When I first started off in ministry, our church had full-time programmers. As a rapidly growing church, we were able to devote resources to solving ministry problems via custom developed ChMS systems. Most churches face unique problems that aren’t resolved with off-the-shelf systems and end up either duplicating data in software silos, doing things manually, or not doing them at all. Enter “no-code” and “low-code” technology.

The business world has fallen head over heels for no-code and low-code as of late but many in church settings aren’t aware of it. In simplest terms, low-code and no-code are when you create applications or processes without needing to be a programmer. By simplifying how applications can be built and data accessed, businesses are using low-code and no-code to solve business problems they encounter at all levels of the organization, even through “citizen developers” who are not themselves programmers!

Meme: "NO CODE, NO PROBLEM" - All Templates - Meme-arsenal.com

Unfortunately, churches and missions organizations have been lagging behind in the low-code and no-code development space. That’s largely because churches often rely on labor for low value repetitive tasks instead of investing in apps or automation, which is a shame because great low-code and no-code apps free up people to spend more time supporting high value activities that drive discipleship.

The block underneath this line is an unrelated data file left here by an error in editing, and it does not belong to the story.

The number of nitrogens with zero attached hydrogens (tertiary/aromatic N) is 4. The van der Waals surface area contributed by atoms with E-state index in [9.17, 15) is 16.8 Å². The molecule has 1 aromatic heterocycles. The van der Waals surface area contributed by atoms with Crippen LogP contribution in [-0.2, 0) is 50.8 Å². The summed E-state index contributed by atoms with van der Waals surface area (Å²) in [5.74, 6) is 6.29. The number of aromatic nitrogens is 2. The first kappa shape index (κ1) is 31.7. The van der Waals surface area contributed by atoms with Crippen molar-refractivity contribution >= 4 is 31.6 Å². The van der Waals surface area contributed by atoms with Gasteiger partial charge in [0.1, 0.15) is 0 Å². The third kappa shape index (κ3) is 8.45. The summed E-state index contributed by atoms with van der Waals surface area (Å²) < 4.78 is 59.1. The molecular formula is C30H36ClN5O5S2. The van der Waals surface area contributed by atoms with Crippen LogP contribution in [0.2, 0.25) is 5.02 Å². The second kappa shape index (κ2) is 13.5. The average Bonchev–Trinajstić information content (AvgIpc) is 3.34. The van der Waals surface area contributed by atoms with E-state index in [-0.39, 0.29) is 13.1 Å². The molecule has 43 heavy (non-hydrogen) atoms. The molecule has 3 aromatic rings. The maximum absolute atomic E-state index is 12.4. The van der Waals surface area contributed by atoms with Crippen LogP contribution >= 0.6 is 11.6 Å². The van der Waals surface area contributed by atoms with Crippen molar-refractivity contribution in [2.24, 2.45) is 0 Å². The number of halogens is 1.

It doesn’t have to be this way, every church gets low-code and no-code app development capability donated to them by Microsoft! 😱 Here’s a quick rundown on what you should already have available to work with:

Automating tasks with Power Automate

Power Automate, formerly “Flow,” is an automation platform similar to Zapier or IFTT. It can be thought of as doing two things: first it can perform a sequence of tasks when triggered manually or when it detects a particular action happening. Second, it ties together different systems, so if you, say, create a new person in your church management system (ChMS) it can trigger creating a new video task and auto-fill the name and email address in your video messaging platform. Most organizations should start their low-code and no-code efforts with Power Automate as there’s usually opportunities to sync member data across apps or there’s a form that should automatically kick off a process or add an item to a list upon completion.

Building custom applications with Power Apps

Power Apps allows people to take data, be it in a spreadsheet, list, Dataverse, or SaaS application and interact with it. You can think of it as an evolution of Microsoft Access in a cloud and mobile first world, and indeed, it can import Microsoft Access databases if you still have one in use. There’s no limit to what you can create on Power Apps, but it shines at simplifying data entry and data recall. The most utility will come when using Microsoft Dataverse and the nonprofit common data model to expand Dataverse.

Visualizing data with Power BI